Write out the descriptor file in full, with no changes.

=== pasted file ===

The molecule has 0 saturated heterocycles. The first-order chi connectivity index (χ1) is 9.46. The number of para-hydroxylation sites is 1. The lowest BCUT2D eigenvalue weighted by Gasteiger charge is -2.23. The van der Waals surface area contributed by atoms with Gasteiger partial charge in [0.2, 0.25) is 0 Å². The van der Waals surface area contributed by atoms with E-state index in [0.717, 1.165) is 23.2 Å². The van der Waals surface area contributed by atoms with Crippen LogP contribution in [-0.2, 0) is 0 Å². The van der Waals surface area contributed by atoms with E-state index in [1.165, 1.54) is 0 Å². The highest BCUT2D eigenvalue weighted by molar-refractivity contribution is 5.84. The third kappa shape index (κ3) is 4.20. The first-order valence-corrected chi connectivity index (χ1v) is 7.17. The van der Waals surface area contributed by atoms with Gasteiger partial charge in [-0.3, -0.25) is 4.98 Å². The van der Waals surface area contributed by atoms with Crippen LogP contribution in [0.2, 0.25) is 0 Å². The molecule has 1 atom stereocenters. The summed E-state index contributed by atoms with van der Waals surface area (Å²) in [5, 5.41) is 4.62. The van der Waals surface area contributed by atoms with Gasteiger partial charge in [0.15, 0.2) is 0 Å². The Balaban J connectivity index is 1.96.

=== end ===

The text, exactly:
The molecule has 0 saturated heterocycles. The first-order chi connectivity index (χ1) is 9.46. The number of para-hydroxylation sites is 1. The lowest BCUT2D eigenvalue weighted by Gasteiger charge is -2.23. The van der Waals surface area contributed by atoms with Gasteiger partial charge in [0.2, 0.25) is 0 Å². The van der Waals surface area contributed by atoms with E-state index in [0.717, 1.165) is 23.2 Å². The van der Waals surface area contributed by atoms with Crippen LogP contribution in [-0.2, 0) is 0 Å². The van der Waals surface area contributed by atoms with E-state index in [1.165, 1.54) is 0 Å². The highest BCUT2D eigenvalue weighted by molar-refractivity contribution is 5.84. The third kappa shape index (κ3) is 4.20. The first-order valence-corrected chi connectivity index (χ1v) is 7.17. The van der Waals surface area contributed by atoms with Gasteiger partial charge in [-0.3, -0.25) is 4.98 Å². The van der Waals surface area contributed by atoms with Crippen LogP contribution in [0.2, 0.25) is 0 Å². The molecule has 1 atom stereocenters. The summed E-state index contributed by atoms with van der Waals surface area (Å²) in [5, 5.41) is 4.62. The van der Waals surface area contributed by atoms with Gasteiger partial charge in [0.15, 0.2) is 0 Å². The Balaban J connectivity index is 1.96.